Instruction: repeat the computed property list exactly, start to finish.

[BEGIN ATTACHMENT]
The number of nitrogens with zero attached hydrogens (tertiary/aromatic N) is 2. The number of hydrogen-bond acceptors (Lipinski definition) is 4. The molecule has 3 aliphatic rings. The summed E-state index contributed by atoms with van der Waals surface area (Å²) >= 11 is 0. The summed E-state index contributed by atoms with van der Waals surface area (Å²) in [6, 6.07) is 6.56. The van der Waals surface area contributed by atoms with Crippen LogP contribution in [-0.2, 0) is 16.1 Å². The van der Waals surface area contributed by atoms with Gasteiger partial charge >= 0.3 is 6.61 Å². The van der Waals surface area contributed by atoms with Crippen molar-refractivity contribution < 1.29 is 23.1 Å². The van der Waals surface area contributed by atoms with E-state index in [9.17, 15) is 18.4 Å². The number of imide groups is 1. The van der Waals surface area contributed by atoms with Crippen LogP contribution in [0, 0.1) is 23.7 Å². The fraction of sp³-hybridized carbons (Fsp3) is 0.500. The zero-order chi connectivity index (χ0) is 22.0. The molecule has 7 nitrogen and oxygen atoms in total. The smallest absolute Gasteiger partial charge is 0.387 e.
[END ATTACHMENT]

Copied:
The number of nitrogens with zero attached hydrogens (tertiary/aromatic N) is 2. The number of hydrogen-bond acceptors (Lipinski definition) is 4. The molecule has 3 aliphatic rings. The summed E-state index contributed by atoms with van der Waals surface area (Å²) >= 11 is 0. The summed E-state index contributed by atoms with van der Waals surface area (Å²) in [6, 6.07) is 6.56. The van der Waals surface area contributed by atoms with Crippen LogP contribution in [-0.2, 0) is 16.1 Å². The van der Waals surface area contributed by atoms with Gasteiger partial charge >= 0.3 is 6.61 Å². The van der Waals surface area contributed by atoms with Crippen molar-refractivity contribution < 1.29 is 23.1 Å². The van der Waals surface area contributed by atoms with E-state index in [9.17, 15) is 18.4 Å². The number of imide groups is 1. The van der Waals surface area contributed by atoms with Crippen LogP contribution in [0, 0.1) is 23.7 Å². The fraction of sp³-hybridized carbons (Fsp3) is 0.500. The zero-order chi connectivity index (χ0) is 22.0. The molecule has 7 nitrogen and oxygen atoms in total. The smallest absolute Gasteiger partial charge is 0.387 e.